Where loneliness is concerned, I have to be willing to ask, “Do I want relief now in exchange for (virtually guaranteed) loneliness later? Or am I willing to deal with loneliness now in exchange for (potentially) solid relationship later?” In a nutshell, “Am I willing to delay my gratification?”

The Marshmallow Experiment

In 1960, Dr. Walter Mischel at Columbia University designed the Marshmallow Experiment to study the phenomenon of self-control, and he found that 4-year-old children who were willing to delay their gratification were much more successful in life decades years later than those who were not. (See: https://www.youtube.com/watch?v=XcmrCLL7Rtw; and https://www.youtube.com/watch?v=QX_oy9614HQ.)

The same question faces us when we’re dating. Am I willing to exert control over my most primal emotional processes so that I can make wise choices? Am I willing to introspect and examine my motivations so that I can be in charge of them, rather than the other way around? Am I willing to own and accept the consequences of not doing so? Am I willing to recognize that my life will be what I make of it, that I’m not just a victim but an agent in how my life turns out? Am I willing to pay attention to and tend to my own emptiness so that I’m not desperately seeking someone else to assuage it?

Steam Guaranteed!

Perhaps studying your internal process when dating seems as unsexy as Dating Wisely Concept #1 (See post titled, “Dating Wisely 1.2”), and again, I say, “Au contraire!” Nothing could be sexier. When you detect that your date is, like you, awake and aware and isn’t going to project his or her issues onto you, it can get very steamy very quickly…on an intimate level that you can’t even approach when two people are unconscious of their motivations.

On A Personal Note

Studying my own motivations as I dated for about 10 years post-divorce saved me a lot of heartache (see yesterday’s post). Of course, loneliness was a continual heartache of it’s own, but I was keenly aware that it would be even more painful to be in another union that was unequally matched–emotionally, spiritually and intellectually–as was my 17-year marriage. I just couldn’t do that again, and I was willing to wait, rather than to settle for fun now but incompatibility later.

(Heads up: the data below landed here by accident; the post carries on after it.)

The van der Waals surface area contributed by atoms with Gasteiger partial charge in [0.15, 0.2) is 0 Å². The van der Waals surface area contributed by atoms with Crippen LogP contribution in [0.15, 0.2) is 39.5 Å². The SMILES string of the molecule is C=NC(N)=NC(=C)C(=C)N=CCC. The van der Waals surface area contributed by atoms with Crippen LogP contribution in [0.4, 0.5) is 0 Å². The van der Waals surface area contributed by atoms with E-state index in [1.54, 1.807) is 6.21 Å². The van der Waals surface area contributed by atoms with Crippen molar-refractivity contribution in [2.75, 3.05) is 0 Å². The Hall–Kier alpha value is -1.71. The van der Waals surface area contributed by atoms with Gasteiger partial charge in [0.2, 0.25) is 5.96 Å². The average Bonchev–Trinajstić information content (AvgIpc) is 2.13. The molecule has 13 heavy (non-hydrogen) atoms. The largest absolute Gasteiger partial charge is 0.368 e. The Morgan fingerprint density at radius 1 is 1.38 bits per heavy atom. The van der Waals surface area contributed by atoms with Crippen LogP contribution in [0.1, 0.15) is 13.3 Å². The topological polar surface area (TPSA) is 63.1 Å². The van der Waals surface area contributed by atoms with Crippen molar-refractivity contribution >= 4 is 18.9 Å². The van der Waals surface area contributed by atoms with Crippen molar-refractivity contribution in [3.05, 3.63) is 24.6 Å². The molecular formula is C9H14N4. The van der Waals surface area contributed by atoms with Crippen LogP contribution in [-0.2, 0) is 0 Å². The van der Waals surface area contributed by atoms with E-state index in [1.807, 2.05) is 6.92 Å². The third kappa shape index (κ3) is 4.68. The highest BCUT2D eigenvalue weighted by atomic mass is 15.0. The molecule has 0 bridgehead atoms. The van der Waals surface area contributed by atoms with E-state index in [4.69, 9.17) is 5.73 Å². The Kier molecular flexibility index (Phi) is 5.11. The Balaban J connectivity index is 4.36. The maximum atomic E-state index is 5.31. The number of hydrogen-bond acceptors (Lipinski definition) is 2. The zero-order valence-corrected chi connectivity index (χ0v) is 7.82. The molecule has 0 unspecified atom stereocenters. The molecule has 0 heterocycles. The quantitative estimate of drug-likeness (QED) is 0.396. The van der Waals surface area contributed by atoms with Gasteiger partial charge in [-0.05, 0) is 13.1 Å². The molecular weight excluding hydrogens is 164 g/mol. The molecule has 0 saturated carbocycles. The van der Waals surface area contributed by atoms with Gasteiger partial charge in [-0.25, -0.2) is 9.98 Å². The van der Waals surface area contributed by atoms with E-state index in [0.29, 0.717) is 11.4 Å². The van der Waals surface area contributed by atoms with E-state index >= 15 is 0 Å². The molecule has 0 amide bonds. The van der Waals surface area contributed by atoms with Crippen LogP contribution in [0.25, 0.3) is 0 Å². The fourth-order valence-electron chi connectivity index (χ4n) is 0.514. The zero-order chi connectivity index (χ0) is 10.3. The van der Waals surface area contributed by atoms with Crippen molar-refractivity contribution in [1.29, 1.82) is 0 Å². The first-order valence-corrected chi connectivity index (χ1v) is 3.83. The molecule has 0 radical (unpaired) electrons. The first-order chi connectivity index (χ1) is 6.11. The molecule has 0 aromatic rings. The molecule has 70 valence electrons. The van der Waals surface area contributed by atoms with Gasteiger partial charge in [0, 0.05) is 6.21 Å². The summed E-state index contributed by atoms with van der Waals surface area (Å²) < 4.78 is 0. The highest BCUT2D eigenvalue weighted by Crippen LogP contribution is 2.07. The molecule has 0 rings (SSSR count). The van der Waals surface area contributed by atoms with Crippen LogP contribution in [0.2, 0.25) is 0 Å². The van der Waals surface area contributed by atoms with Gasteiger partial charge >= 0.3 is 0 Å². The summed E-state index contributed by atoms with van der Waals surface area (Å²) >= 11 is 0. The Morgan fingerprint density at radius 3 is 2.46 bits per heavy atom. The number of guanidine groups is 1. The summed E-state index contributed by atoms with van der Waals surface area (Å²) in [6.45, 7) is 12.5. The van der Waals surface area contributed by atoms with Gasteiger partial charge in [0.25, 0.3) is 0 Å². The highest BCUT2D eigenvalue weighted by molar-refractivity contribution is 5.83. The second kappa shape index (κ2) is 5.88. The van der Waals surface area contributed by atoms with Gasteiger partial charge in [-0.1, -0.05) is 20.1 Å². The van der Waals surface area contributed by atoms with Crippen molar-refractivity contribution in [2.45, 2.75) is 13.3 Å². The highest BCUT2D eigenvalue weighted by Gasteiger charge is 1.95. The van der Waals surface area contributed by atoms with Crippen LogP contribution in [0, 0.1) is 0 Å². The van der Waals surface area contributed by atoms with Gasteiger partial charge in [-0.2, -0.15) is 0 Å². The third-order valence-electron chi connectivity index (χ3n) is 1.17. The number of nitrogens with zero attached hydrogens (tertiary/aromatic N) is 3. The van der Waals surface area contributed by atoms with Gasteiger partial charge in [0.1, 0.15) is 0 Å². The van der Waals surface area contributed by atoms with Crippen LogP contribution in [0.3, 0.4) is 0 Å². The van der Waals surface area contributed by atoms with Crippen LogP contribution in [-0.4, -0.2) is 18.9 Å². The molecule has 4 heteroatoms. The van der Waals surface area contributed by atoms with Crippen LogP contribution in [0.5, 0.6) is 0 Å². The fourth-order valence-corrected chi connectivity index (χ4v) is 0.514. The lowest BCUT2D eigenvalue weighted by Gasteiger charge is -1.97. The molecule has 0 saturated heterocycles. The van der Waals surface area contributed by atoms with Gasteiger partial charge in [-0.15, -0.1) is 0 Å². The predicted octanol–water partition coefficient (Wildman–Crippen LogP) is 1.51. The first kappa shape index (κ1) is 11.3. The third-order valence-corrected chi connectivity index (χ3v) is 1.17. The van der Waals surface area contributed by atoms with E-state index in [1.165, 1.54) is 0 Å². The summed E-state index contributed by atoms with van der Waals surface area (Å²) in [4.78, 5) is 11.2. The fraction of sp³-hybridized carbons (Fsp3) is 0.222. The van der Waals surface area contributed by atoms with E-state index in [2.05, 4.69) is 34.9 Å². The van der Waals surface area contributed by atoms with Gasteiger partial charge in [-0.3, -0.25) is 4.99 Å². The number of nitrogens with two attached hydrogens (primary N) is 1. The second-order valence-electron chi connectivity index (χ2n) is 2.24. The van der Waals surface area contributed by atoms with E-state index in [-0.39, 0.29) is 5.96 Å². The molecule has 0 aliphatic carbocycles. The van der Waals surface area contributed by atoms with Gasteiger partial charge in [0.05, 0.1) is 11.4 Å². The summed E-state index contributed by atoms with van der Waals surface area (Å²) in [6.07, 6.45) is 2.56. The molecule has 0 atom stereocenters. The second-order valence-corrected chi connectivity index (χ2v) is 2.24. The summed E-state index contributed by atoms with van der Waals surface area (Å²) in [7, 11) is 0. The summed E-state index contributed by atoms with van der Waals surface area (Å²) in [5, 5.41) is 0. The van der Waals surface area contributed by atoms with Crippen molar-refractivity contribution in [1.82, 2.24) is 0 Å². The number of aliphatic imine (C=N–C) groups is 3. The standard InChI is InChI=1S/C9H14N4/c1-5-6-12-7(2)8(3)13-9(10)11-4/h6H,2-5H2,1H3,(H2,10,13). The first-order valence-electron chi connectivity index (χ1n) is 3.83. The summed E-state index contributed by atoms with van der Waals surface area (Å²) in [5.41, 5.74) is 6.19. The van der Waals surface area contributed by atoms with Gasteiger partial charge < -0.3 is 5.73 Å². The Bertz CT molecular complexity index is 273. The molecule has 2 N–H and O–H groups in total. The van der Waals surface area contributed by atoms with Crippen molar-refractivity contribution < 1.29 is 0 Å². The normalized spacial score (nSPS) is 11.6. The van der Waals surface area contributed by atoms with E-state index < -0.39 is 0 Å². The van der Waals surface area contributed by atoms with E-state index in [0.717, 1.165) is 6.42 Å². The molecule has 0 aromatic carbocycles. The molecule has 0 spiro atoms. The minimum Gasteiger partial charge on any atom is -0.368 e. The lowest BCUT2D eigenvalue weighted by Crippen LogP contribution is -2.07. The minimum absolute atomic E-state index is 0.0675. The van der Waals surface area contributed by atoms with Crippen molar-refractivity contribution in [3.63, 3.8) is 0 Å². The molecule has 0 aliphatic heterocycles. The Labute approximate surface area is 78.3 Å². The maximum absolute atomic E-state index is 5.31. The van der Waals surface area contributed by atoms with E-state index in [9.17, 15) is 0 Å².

What got me through some of my loneliest days was my journal. Writing became a way to validate my principles when everything in me wanted to cave to primal instincts. I really despise the feeling of regret, and my journal helped keep the potential of regret in perspective for me.

So did living my life fully, even as I lived with that deep loneliness. That’s the subject for tomorrow’s post. Stay tuned….

 

 

 

 

Dating Wisely 1.4: Successful Failures

Successful Failures

We noted yesterday that life gives us endless opportunities to do things over and over again if we miss the lesson we were supposed to learn last time we did x-y-z. Many times, we learn that we’ve made a mistake when conflict takes over our relationship, or when the stress of a relationship breaks down our bodies, or when we seek out some addiction to quell the anxiety and stress that has overcome our relationship.